The debate over whether or not the word "genocide" should be used to describe the federal government’s treatment of aboriginal people is heating up in Winnipeg.
The yet-to-open Canadian Museum for Human Rights is embroiled in a controversy over how they will represent Canada’s past treatment of aboriginal people.
Fred Kelly is a residential school survivor and is among a group of First Nations people who believe the residential school system and other similar atrocities should be referred to as genocide.
"These [events] did happen, and the other five genocides that are recognized by Canada and the international community did happen, and the residential school history, the history of our people did happen -- that’s a fact," he said. "We can go on and on reciting the litany of atrocities that took place that constitute the categories of genocide."
Kelly survived the residential school system and nutritional experiments conducted on aboriginal people without their knowledge in the 1940s and 1950s in Canada.
"That is genocide. That was an attempt at extermination based on hatred, based on racism, based on all of these negative factors that human beings exercise on other human beings," said Kelly.
But the Canadian Museum for Human Rights says it’s not in a position to determine what constitutes a genocide and it doesn’t plan to use the term to title the exhibit.
"We are not a court. We are not an academic institution. We rely on those sources for information to inform our exhibits," said Angela Cassie, a spokesperson for the museum.
Cassie said the museum will use the word when they discuss the aboriginal community’s current fight to get recognition for the term.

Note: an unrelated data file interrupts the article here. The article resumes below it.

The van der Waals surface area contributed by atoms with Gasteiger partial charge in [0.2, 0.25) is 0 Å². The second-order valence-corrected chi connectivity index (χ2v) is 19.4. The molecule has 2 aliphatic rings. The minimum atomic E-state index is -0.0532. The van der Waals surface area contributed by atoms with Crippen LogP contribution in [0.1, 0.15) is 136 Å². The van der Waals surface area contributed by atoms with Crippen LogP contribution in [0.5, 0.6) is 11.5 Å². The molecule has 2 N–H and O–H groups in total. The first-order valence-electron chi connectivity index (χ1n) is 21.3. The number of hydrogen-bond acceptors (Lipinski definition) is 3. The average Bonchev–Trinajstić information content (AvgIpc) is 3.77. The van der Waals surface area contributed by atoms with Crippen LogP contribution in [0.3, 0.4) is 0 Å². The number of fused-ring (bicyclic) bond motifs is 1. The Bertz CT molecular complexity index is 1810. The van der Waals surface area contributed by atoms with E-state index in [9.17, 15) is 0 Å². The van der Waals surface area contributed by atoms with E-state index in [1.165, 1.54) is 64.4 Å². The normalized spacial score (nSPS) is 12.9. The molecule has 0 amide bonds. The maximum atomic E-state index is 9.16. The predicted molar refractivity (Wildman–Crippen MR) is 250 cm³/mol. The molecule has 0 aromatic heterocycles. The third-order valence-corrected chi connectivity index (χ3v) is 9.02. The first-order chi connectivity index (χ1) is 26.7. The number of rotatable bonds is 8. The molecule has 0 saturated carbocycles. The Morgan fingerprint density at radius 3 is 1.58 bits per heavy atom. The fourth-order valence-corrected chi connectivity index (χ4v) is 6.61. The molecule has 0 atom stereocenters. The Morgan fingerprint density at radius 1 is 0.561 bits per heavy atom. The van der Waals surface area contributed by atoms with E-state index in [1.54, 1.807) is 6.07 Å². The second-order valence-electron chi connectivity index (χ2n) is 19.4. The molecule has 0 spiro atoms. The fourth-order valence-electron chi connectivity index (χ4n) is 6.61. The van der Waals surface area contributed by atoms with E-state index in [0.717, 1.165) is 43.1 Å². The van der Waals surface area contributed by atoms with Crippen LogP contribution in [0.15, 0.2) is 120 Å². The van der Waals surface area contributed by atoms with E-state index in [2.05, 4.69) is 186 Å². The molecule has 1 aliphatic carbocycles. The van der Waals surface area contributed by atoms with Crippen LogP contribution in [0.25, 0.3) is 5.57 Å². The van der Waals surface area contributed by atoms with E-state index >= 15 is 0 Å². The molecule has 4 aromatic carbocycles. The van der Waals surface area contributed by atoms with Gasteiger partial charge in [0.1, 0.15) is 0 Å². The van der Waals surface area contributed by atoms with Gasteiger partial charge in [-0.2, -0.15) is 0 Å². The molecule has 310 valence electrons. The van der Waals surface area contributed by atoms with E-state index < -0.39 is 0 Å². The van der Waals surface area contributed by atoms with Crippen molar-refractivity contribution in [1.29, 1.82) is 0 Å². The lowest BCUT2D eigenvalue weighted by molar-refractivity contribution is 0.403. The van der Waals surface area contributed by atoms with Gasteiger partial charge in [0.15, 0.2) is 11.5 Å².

"It is not necessarily an official definition at this time," she said. "Our objective of the museum is to inspire discussion and dialogue, and using Indian residential schools as an entry point is extremely important."
Robert Falcon Ouellette doesn’t think the term will become official any time soon. Falcon Ouellette runs Aboriginal Focus Programs at the University of Manitoba.
"I don’t think the Canadian public is ready to hear that message, and I don’t think the Canadian government could be promoting that in their own museum," he said Friday.
Falcon Ouellette said the term genocide conjures up images Canadians don’t typically associate with their country.
"Canadians, they believe we go over to other countries in order to stop these genocides from happening. We go over to Rwanda and Bosnia and Europe during the Second World War in order to stop the Holocaust," he said. "So here we are, perhaps, learning that we committed a genocide."
He continued, "If you hear the word genocide, it hits your imagination. It hits something visual in the cortex in your brain and what it conjures up is, you know, mass killings. It conjures up mass graves. It conjures up children being gassed in gas chambers."
Cassie said the museum’s job is to inspire reflections and dialogue like Kelly and Falcon Oullette’s, before and after the museum opens it doors.